Photorealistic rendering was adopted quickly by the graphics community and has continued to be popular. This mission statement states that photorealistic rendering is “indistinguishable” from a photo. This mission statement provides photorealistic rendering with a visual “Turing” test and a metric to determine if an image is successful. The mission statement for artistic computer graphics is not one. Researchers are working towards a variety of image creation goals. Artistic computer graphics aims to simulate traditional artistic media, understand the human visual system and communicate effectively with low bandwidth. It abstracts images, enhances learning and improves user interaction.
Computer graphics that emphasize the control of detail is becoming a hallmark of artistic computer art. This control of image detail is often combined with stylization to create the impression of complexity in an image. Artistic images are a natural way to convey information at different levels. Below are seven instances where an artistically generated image can be advantageous.
1. Image reproducibility: Fully shaded, three-dimensional geometry in a technical journal printed only in black and white may not print well. Photographic images, for example, are not as easy to copy and fax as line art images.
2. Medical visualization: Researchers are working to develop artistic algorithms that can be used interactively to visualize volume data in real-time. One example of this is the visualization and manipulation of the electric fields within the human body.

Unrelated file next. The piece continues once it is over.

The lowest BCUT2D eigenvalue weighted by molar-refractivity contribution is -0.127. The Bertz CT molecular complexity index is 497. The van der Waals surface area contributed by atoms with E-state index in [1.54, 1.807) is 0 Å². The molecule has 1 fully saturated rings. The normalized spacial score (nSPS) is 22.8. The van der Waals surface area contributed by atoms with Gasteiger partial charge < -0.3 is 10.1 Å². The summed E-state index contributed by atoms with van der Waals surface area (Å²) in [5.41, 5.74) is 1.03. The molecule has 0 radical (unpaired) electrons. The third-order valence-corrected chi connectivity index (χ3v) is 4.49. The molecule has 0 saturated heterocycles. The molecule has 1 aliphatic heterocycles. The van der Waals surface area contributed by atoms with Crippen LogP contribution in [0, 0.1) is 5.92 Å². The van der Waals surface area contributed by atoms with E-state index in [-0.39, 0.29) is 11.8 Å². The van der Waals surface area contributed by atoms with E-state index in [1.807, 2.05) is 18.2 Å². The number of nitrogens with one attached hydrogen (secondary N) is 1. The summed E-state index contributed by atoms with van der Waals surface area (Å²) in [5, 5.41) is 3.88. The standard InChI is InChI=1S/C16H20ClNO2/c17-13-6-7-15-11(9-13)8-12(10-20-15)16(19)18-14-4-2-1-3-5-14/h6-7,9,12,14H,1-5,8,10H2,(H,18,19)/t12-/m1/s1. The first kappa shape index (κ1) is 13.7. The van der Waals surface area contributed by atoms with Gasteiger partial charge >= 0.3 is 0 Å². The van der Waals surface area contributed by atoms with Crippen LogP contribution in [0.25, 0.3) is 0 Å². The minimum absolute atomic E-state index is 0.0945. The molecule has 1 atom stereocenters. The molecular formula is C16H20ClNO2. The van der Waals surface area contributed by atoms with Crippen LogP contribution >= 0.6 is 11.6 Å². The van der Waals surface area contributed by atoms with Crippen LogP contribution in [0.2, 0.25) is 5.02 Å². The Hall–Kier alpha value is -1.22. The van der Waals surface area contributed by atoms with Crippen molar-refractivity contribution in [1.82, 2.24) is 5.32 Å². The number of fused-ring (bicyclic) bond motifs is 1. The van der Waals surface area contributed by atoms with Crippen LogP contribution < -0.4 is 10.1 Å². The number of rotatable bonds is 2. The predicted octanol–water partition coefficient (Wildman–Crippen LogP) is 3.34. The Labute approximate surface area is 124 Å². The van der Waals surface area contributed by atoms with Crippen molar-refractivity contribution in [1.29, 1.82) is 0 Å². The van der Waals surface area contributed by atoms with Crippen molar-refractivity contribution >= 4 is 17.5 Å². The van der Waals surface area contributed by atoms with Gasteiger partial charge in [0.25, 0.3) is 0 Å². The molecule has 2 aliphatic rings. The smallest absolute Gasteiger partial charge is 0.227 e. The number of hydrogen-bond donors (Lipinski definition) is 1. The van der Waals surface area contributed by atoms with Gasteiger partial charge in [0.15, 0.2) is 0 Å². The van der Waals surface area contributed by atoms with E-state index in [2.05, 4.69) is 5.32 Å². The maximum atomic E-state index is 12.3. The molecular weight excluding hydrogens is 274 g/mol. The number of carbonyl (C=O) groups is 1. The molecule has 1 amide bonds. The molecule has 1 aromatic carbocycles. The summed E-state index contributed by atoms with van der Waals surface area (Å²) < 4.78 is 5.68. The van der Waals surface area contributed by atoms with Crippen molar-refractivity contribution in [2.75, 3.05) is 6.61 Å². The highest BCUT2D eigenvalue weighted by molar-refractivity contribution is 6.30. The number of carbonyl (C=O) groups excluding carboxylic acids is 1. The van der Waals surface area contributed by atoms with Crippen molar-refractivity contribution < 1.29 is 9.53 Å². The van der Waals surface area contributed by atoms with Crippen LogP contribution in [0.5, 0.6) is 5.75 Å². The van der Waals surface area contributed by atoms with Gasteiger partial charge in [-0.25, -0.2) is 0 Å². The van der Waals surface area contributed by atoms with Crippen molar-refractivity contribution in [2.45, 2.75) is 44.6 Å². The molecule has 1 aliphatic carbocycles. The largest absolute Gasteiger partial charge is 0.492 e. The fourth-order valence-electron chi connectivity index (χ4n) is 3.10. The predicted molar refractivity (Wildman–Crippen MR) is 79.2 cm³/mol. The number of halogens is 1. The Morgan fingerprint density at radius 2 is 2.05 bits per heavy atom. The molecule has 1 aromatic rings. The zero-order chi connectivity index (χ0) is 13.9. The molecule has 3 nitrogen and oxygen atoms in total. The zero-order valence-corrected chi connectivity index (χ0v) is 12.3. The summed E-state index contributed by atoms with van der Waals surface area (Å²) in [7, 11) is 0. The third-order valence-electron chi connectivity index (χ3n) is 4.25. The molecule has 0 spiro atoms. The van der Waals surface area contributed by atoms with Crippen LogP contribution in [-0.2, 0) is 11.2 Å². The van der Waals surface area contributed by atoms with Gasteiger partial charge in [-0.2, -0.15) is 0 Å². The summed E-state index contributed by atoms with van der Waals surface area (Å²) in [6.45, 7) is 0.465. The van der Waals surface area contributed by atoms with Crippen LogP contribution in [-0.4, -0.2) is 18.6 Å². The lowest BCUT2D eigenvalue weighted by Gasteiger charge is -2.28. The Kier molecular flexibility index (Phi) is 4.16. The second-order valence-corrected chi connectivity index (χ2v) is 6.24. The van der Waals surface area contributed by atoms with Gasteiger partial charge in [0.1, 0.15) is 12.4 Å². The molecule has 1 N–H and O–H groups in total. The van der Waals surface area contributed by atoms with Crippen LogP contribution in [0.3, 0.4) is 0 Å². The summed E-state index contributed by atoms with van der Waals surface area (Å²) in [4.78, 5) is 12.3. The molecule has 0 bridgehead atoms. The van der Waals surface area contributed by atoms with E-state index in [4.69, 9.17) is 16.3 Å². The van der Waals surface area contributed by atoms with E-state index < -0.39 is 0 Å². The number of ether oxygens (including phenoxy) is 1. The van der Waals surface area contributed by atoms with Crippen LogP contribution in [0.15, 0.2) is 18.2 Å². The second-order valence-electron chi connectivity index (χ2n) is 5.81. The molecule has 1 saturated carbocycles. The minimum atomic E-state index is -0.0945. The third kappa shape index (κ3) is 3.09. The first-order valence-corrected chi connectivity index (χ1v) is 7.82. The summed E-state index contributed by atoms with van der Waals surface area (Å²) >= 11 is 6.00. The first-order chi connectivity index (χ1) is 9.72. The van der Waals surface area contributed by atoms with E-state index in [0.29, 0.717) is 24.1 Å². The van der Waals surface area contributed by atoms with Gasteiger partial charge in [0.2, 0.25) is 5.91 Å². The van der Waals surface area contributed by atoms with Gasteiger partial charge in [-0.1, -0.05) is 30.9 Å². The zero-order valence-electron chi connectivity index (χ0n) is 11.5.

3. Communication of abstract ideas: Our visual system expects characters that are realistically rendered to behave in order to communicate abstract ideas. Nonphotorealistic animation is a method of communicating ideas that go beyond the norms of logic and physicality. It can also be used to communicate ideas in a way that is accessible to a broad audience. This is illustrated by force diagrams in physics textbooks.
4. Evoking the imagination: Line drawings can convey abstract ideas in a way that a photograph cannot. A photorealistic image renders everything in fine detail. This leaves little room for imagination. A nonphotorealistic image, on the other hand, does not show every detail and allows the viewer to participate in the interpretation process.
5. Animation: It is important to keep the viewers’ attention on the key actions and elements of an animation. The big picture can be lost if the viewer focuses on the small details in a photorealistic scene. Nonphotorealistic techniques use an economy of lines, which limits the details in a scene. This makes animators’ job easier.
6. Compression: By not depicting all the detail required for photorealistic images, nonphotorealistically rendered computer graphics images typically take less time to create, can be rendered to the screen faster, and use less storage space. Half-tone images, for example, can be viewed at a distance with the same form from shading cues than traditional computer graphics images. Half-tone images, however, require one tenth to one one-hundredth as much storage space.
7. Communication of Design and Process Completeness: A photorealistic rendering may exaggerate the fidelity of a simulated scene to a photograph. Computer graphics that are artistic can help viewers understand that the scene they see is only a rough representation. Architectural rendering is an excellent example of this phenomenon. Architects have discovered that local building codes and variations can cause last-minute changes to building plans. Clients can be shocked by last-minute changes if they are shown images of the proposed building. This can lead to anger and disappointment. Clients are more likely to accept that the design process is incomplete and that the plans can be changed if they are shown photos of the proposed building. Clients are more likely to accept changes on-site.